“Our shared objective is to create a healthy and safe World Cup in Qatar next year, but also to create a legacy by showing how major sporting events can be used to promote health and well-being,” WHO director-general, Tedros Adhanom Ghebreyesus said during an event at WHO Geneva headquarters to launch the project.
During the same event, WHO also announced the appointment of its new Goodwill Ambassador for Sports and Health, former captain of Ivory Coast national football team and Chelsea striker, Didier Drogba.
“The 2022 World Cup is a unique opportunity for a new approach for sport and health as we look toward a Covid-19 recovery”, Drogba said.
The Gulf Arab state hosts the four-week tournament in November 2022 and the president of global soccer body FIFA, Gianni Infantino, has said the matches would be held in full stadiums.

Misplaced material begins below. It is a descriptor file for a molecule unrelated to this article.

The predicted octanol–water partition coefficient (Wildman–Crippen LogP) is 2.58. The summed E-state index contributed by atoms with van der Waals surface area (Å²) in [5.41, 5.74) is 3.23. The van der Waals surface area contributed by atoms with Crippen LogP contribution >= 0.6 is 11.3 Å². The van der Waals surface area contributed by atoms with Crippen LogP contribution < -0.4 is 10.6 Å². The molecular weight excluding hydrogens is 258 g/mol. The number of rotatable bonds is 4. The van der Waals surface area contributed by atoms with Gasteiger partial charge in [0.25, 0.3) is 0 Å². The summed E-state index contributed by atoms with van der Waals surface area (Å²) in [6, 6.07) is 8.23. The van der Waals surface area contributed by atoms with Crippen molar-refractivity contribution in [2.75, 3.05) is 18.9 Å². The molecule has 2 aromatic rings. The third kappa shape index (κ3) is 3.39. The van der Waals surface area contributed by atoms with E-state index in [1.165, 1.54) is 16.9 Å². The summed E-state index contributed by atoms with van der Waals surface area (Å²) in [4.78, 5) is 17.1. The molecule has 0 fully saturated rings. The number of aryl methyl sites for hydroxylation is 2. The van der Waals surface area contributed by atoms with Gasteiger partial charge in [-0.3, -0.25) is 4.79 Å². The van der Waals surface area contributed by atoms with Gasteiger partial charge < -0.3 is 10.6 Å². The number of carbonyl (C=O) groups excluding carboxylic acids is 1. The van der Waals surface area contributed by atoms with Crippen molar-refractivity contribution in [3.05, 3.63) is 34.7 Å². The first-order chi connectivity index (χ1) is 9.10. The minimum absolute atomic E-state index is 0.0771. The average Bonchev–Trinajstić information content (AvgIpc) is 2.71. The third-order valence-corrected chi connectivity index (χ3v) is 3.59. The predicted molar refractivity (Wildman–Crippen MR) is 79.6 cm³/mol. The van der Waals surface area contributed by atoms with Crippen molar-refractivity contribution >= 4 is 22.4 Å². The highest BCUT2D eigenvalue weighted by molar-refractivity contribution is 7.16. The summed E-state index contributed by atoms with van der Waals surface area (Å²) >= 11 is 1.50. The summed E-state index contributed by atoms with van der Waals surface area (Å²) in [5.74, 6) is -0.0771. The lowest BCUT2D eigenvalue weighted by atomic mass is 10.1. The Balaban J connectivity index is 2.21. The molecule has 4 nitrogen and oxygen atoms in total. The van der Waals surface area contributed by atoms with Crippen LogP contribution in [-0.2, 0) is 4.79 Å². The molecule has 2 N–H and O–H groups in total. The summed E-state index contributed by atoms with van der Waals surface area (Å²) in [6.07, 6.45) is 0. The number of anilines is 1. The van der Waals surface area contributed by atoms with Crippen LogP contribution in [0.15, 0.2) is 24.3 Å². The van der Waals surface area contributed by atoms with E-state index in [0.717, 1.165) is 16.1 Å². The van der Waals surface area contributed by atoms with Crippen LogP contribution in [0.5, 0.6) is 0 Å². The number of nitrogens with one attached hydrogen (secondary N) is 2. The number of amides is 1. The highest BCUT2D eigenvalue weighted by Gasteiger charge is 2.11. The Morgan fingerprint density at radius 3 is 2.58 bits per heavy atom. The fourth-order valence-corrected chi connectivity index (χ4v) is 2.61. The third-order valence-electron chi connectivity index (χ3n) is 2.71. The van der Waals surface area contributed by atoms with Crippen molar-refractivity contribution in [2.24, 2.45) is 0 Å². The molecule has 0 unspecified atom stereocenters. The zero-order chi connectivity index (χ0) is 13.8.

In a video record released during the same event, Infantino said that Qatar was “committed to make, not only the biggest, but also the safest World Cup ever”.
Qatari officials had earlier said they hoped to hold a coronavirus-free tournament and planned to make vaccinations available to attendees not already immunized. Qatar is vaccinating its citizens and residents with the Pfizer-BioNTech and Moderna vaccines.